"Posterity will owe everlasting thanks to John Brown for lifting up once more to the gaze of a nation grown fat and flabby on the garbage of lust and oppression, a true standard of heroic philanthropy, and each coming generation will pay its installment of the debt. . . . John Brown saw slavery through no mist or cloud, but in a light of infinite brightness, which left no one of its ten thousand horrors concealed." Frederick Douglass

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Monday, October 13, 2014

Bulletin Board--

Filmmaker's Documentary to Explore John Brown's Activities in Iowa

Kelly Gallagher, a candidate in the MFA program at the University of Iowa, is working on a short film about the Maxson house in Springdale, Iowa and the John Brown episode.  Gallagher primarily produces handcrafted animations and animated docs, but her John Brown film will be a live-action documentary.  We look forward to seeing the finished film, which explores a chapter of the old man's story that is not often discussed.


John Brown in Iowa - Teaser 2 from Kelly Gallagher on Vimeo.


Jean Libby's John Brown Photo Chronology Revised 2014-2015 at the African American Museum and Library of Oakland [CA] October 16

Researching and reproducing the photographs of John Brown the abolitionist is a lengthy project of historian Jean Libby, a retired community college history instructor who publishes in the name Allies for Freedom.   

Exhibition of sixteen different photo portraits of John Brown at the African American Museum and Library of Oakland (AAMLO) on October 16, 2014 is presented as a workshop for public information and participation.  The photo history reveals strong interest in the new technology by Brown and his friends seeking replication of the images and facsimile signatures to advance the cause of ending slavery and establishing equal rights and citizenship to the liberated people.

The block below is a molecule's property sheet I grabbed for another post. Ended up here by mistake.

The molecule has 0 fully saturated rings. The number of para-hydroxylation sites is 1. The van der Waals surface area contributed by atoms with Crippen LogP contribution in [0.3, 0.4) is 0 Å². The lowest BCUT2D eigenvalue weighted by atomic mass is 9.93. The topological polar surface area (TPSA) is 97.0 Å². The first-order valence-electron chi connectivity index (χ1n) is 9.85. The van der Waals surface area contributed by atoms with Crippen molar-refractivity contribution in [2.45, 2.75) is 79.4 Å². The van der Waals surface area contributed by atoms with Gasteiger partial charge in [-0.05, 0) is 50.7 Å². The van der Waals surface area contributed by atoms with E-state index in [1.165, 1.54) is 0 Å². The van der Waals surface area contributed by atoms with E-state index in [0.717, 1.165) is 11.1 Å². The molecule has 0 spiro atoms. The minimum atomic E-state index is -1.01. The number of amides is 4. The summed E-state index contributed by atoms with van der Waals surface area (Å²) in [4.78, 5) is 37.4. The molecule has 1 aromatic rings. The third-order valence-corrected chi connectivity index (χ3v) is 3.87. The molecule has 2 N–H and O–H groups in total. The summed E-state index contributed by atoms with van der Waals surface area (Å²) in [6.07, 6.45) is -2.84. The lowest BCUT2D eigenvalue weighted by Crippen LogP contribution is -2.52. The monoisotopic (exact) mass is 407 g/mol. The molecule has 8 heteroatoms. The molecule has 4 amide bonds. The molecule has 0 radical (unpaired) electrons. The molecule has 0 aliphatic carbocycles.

Jean Libby has written and published three books about Brown and his African American supporters since 1979.  Since 2006 Libby has researched and published on the history of John Brown’s family in California.  Mary Brown is central to the continuation of her husband’s legacy of antiracism with community activities and association with his photographs and art. 

The Photo Chronology took root with the contribution of forensic analysis in 2002 and publication by The Daguerreian Society in 2004.  Research and analysis continues for revision of her 2009 exhibition created for the 150th anniversary of the John Brown raid in Harpers Ferry National Historic Park. 

In September 2014 Jean traveled to central New York, eastern Ohio, and western Pennsylvania in search of additional photographs history.  The AAMLO event on October 16 synthesizes her findings in preparation for revised publication.

The African American Museum and Library of Oakland is located at   659 14th Street Oakland, CA  94612    (510) 637-0200 

Please contact AAMLO for further information on the October 16 event from 6 to 8 p.m.  
aamlo@oaklandlibrary.org 

Grady Atwater on the Battle of Osawatomie

"The Battle of Osawatomie was an important battle, for it was the largest battle during the conflict over slavery during the Bleeding Kansas era. The battle built the courage of the Free State forces to stand and fight proslavery forces in Kansas Territory. John Brown made the decision to start his abolitionist crusade as he watched Osawatomie burn when John Reid’s proslavery militia men sacked and burned the town.  John Brown and 30 to 45 Free State guerillas battled John Reid and 250 to 400 proslavery guerillas in modern day John Brown Memorial Park on Aug. 30, 1856. By later Civil War standards, it was a skirmish, but by the standards of guerilla warfare, the Battle of Osawatomie was a large battle. . . .

To read the entire article visit Grady Atwater, “Abolitionists more determined after Battle of Osawatomie.” Osawatomie Graphic, 24 Sept. 2014

Grady Atwater is site administrator of the John Brown Museum and State Historic Site.

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